No tofu, eggs or soju at E-Mart if Seoul gets its wayThe Seoul city government said yesterday they will advise large discount chain stores and super-supermarkets (SSM) to stop selling dozens of goods as a measure to protect local merchants running smaller markets.
The Seoul Metropolitan Government said they have designated 51 goods that need to be taken off the shelves of large discount chain stores such as E-Mart and Lotte Mart as a measure to stimulate consumer consumption at traditional and smaller markets.
These are the goods that the municipal government has designated: 17 kinds of vegetables, including onions, bean sprouts and cabbage; seven kinds of seafood, including mackerel and squid, five kinds of animal products including beef feet and beef leg bones; eight kinds of dried goods including seaweed and anchovies; nine kinds of perishable foods including tofu and eggs, as well as five goods including soju, beer and trash bags.
The city government said the plan is only a recommendation for those large discount chains but doesn’t have legal binding force yet.
The government said that it will hold a public hearing in early April with officials of large discount chains, local merchants and citizens to check the feasibility of the plan before they bring it over to lawmakers.
“We will propose the Ministry of Knowledge Economy revise relevant laws and bring them over to the National Assembly to make them into official laws,” Lee Jun-hyeong, a spokesman of the city government said in a press briefing.
“We didn’t include goods such as water, ramen, popular meat like samgyeopsal, or pork belly, as they account for a large part of their revenue.”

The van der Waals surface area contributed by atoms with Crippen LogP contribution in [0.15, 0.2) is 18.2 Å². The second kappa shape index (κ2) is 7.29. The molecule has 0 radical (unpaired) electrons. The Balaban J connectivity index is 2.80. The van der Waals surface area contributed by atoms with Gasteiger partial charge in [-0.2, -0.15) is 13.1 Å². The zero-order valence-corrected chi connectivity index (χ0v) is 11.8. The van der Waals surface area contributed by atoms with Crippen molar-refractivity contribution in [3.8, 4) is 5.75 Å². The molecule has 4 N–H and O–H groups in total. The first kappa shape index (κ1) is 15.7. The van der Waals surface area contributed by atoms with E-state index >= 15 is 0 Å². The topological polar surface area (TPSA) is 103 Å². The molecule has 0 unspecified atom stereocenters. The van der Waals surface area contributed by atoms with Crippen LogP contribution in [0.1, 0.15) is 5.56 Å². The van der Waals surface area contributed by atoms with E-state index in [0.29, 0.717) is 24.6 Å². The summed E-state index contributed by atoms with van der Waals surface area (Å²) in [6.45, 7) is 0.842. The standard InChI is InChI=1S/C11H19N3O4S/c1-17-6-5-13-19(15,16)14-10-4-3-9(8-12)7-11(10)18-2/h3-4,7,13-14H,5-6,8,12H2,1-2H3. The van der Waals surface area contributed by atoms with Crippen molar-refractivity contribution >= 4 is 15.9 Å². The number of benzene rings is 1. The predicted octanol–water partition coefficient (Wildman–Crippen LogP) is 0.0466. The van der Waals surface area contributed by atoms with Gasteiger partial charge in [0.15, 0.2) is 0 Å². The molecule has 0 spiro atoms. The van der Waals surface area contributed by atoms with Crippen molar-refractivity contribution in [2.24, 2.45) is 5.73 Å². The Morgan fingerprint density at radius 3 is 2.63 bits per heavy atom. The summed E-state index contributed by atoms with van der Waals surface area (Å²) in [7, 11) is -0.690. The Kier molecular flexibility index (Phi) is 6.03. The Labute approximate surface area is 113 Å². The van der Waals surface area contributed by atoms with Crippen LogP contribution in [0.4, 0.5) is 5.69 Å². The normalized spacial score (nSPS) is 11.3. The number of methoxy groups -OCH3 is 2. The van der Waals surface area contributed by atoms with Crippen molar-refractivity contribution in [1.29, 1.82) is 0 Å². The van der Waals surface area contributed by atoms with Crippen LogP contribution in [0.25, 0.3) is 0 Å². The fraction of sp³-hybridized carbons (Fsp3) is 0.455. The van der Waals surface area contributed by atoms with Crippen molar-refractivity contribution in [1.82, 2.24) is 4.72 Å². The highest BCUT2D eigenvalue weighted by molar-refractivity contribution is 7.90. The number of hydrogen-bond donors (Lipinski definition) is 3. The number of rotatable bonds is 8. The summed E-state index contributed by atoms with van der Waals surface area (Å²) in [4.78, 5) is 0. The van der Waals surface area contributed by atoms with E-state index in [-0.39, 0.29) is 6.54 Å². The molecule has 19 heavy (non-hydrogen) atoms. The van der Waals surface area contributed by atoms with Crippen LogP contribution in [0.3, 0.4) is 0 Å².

The city government said they came up with the list after studying price competitiveness and consumers’ consumption propensity from the Korean Association of Small Business Studies. It also has conducted a survey of 500 randomly selected women in their 40s and 50s living in Seoul.
Large discount chains strongly oppose the designation. “We judge that our total revenue would decrease by about 15 percent,” a PR official of E-Mart, the largest discount chain in the country, told the Korea JoongAng Daily.
“When the city government forced large discount stores to close on weekends last year, it didn’t help those small store owners generate more revenue. It rather made people purchase more from the Internet and television home shopping networks.”
The official also added that many middle and small size companies who currently supply about 75 percent of goods being sold at large chain stores could be seriously damaged by the city government’s move.
“It would be inconvenient,” a 34-year-old Seocho, southern Seoul, resident said. “It means that we have to go to large chain stores to buy industrial products and drive to smaller markets to buy vegetables. Those stores generally don’t have parking lots.”
By Kwon Sang-soo [firstname.lastname@example.org]